Prakash Narain, J.
(1) This petition under Article 226 of tja.e Constitution of India is concerned with the validity, ten- ability and legality of an order dated August, 6, 1983, passed by the Central Government under Section 15 of the Industries (Development and Regulation) Act, 1951, hereinafter referred to as the Act, in respect of the Rayon Unit of the first petitioner.
(2) The first petitioner is a public incited company incorporated and registered under the Companies Act, 1913. The second petitioner is a shareholder of the first petitioner. Respondents I to 7 are the Union of India and persons appointed by the Central Government by its impugned order dated August 6. 1983 for the purpose of investigation postulated by the said order. Respondent No. 8 is the State of Uttar Pradesh.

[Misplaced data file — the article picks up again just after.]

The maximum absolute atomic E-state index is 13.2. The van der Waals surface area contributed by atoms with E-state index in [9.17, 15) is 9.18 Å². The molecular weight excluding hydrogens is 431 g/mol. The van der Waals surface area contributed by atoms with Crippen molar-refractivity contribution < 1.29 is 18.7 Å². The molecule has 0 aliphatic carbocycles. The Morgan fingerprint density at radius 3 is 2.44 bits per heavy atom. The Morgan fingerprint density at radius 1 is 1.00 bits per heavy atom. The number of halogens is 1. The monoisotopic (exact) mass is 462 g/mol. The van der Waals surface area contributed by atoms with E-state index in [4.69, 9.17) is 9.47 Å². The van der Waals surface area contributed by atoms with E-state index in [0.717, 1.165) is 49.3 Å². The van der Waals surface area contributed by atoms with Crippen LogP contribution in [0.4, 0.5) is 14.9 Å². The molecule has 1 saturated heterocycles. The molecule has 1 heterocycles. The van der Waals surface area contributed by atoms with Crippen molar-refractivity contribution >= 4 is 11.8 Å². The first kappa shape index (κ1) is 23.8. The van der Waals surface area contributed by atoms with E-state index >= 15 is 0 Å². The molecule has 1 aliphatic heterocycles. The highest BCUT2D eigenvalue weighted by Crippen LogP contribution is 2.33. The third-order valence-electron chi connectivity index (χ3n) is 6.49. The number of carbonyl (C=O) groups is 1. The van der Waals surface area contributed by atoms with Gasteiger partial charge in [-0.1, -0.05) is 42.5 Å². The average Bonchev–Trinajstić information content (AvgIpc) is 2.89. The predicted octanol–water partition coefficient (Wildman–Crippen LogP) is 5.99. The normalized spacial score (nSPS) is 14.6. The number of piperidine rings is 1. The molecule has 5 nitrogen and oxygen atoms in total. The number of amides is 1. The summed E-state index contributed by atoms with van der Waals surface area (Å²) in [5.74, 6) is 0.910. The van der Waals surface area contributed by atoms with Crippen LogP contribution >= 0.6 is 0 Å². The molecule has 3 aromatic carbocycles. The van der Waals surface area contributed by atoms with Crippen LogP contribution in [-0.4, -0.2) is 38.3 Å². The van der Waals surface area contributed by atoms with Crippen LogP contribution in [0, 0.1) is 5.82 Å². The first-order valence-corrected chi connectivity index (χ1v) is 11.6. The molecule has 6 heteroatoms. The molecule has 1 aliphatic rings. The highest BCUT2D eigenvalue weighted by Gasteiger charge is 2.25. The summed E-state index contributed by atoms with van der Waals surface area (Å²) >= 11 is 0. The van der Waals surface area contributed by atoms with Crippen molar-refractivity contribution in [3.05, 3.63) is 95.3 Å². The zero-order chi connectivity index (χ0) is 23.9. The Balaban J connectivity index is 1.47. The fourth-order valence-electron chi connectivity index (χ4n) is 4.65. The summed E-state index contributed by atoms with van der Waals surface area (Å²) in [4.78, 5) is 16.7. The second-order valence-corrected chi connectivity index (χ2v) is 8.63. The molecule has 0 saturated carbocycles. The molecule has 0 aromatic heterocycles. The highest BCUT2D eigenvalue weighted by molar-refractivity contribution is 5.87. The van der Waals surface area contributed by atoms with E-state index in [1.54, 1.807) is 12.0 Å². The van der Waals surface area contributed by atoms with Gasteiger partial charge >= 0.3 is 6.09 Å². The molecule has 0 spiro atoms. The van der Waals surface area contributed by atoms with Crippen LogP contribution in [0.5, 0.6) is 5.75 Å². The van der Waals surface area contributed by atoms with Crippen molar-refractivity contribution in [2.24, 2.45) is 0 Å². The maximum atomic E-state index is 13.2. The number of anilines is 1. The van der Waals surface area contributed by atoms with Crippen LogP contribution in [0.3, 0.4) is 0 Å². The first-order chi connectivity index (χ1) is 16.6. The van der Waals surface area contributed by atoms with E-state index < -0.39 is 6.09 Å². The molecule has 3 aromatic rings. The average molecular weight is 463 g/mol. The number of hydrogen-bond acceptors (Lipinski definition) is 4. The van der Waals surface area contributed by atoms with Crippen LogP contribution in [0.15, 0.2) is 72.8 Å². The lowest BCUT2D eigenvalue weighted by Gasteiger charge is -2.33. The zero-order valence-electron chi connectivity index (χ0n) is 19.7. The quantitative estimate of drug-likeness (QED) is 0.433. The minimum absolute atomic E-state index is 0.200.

(3) The first petitioner has, inter alia, a cotton textile mill at Kanpur and a mill for manufacture of rayon filament yarn, also at Kanpur. The cotton mill has been in existence from 1931 and it reported to be doing very well. It is the other miB which has run into difficulties. The industrial license under the Act for the manufacture of 'rayon filament yarn originally granted to J.K. Commercial Corporation Ltd. in February, 1956. The said license was amended on June 19, 1956 by substituting the name of the first petitioner in place of the J.K. Commercial Corpora- -tion Ltd^ This license was further amended on March 2.2, 1958 by the first respondent setting out that under-it .manufacture could be undertaken ofrayoo filament yam and also man-made fibre, including regenerated cellulose rayon nylon and the like. On Octobers, 1957 the first respondent granted to the first petitioner a license or permission to manufacture certain new items, viz., sulphuric acid and carborn-sulphide in the petitioner's existing rayon unit. There were certain other modifications made in the license on February 15, 1961. For the manufacture of rayon filament yarn and the said by products the first petitioner set up a factory at Jajmau, Kanpur and commenced production of the rayon filament yarn in or about the year 1959. Subsequent to this, applications made for diversification were, however, not accepted by the Central Government. An application for modernisation of rayon plant by installation of viscose rayon spinning lie with 120 positions and other balancing equipment was also not accepted. These applications Were rejected between the year 1960 and 1971. Certain excise duty exemptions were granted on the product of the Rayon Unit of the petitioner in 1967 but were withdrawn with effect from March 31, 1979. According to the petitioners there were diverse difficulties faced by the Rayon Unit with the result that there was an aggregate loss of Rs. 37 lacs between 1959 and 1975. On October 1, 1975 the rayon plant was given on license to another company, M/s. J. K. Synthetics Ltd., who started the rayon plant. However, on March 4. 1975 the rayon unit had to close down on account of a 100 per cent power cut and it remained closed for eight months. On an assurance given by the 8th respondent the Government of the State of Uttar Pradesh, on September 24, 1975 at ahigh-level meeting that there would be uninterrupted supply of power to the rayon unit to the extent of 4500 Kva this plant was restarted with effect from October 1, 1975. Looking at the various conditions for which the petitioners say they were not responsible, the Uttar Pradesh Government recommended to the Central Government for grant of relief of excise duty to the first petitioner's rayon unit by a communication dated February 11,-1976. By 1978 the aggregate losses came to Rs. 172.62 lacs incurred by J.K. Synthetics Ltd., the licensee. Two factors were allegedly mainly contributing to the adverse state of preduction. These were continuous power break-downs or power-cuts and labour troubles. Between August, 1979 to July, 1980 the rayon unit remained closed on account of labour trouble, power-cuts and certain other economic factors. In August, 1980 the-rayon plant was restarted on an assurance, said to have been .given by the Chief Minister of the Government of Uttar Pradesh; to-make sufficient power available without interruptions. Labour trouble, however, was still there and, indeed, increased. In December, 1980 the two Unions controlling the labour started work-to rule stay-in-strike and other disbursing features the result was that the plant had to again close down in December, 1980 and remained closed till January, 1981. The Plant resumed production on January 15, 1981 after some settlement had been arrived at with the labour unions. It again had to close down because of labour trouble in January, 1981. At the request of the first petitioner the Central Government appointed Shri Inamdar, by a communication dates' June 6,1981, for examination of the problems faced by the rayon unit with a view to finding out a solution. Shri lnamdar gave-his report and findings in July, 1981. The factory which had been closed down by virtue of a closure notice was reopened in the middle of 1981. The labour trouble, however, continued as also frequent power- cuts and power interruptions. By 1982 the total loss suffered amounted to Rs. 863.86 lacs. It is pointed out by the petitioners that by this time the rates for consumption of electricity had also been raised. The aggregate loss from 1975 to 1980 by this time came to Rs. 1129.48 lacs. On May 12. 1983 M/s J. K. Synthetics terminated the license agreement with effect from May 16, 1983 before the expiry of the license on account of the staggering losses. As the first petitioner was unable to bear the burden of losses of rayon unit, it gave once of closure with effect from July, 1983 in the form prescribed under Section 25PFA of the Industrial Disputes Act. Notice was given to the workers and Demand Drafts for two months' wages in lieu of notice were issued with offer to pay other labour dues. The Government of Uttar Pradesh then took up the matter and consultations were held with the first petitioner. On May 16117,1983 the factory of the first petitioner was allegedly seized by workers who prevented access to the petitioner's officers. On June 8, 1983 the petitioners surrendered their license under the Act and offered to sell the rayon unit to the Central Government free of encumbrances for a token price of Re. 11-. M/s. J. K. Synthetics Ltd. also offered to transfer to the Central Government or its nominee certain assets pertaining to the aforesaid rayon unit and lying in the factory premises of the rayon unit for a token price of Re. l.00 . The offer was time-bound. On June Ii, 1983, however, the petitioners withdraw the time-limit placed for acceptance of the offer by the Central Government. On June 15, 1983 the Central Government appointed a Task Force, headed by the second respondent to visit the factory premises without any prior notice to the first petitioner. The Task Force looked into the functioning and affairs of t^e rayon unit and submitted its report towards the end of June, 1983. Certain meetings thereafter were held between the officers of the petitioners and officers of the Central Government, the latter examining the possibility of re-starting the rayon unit. On August 6, 1983 the impugned order was passed by the Central Government. These are the undisputed facts.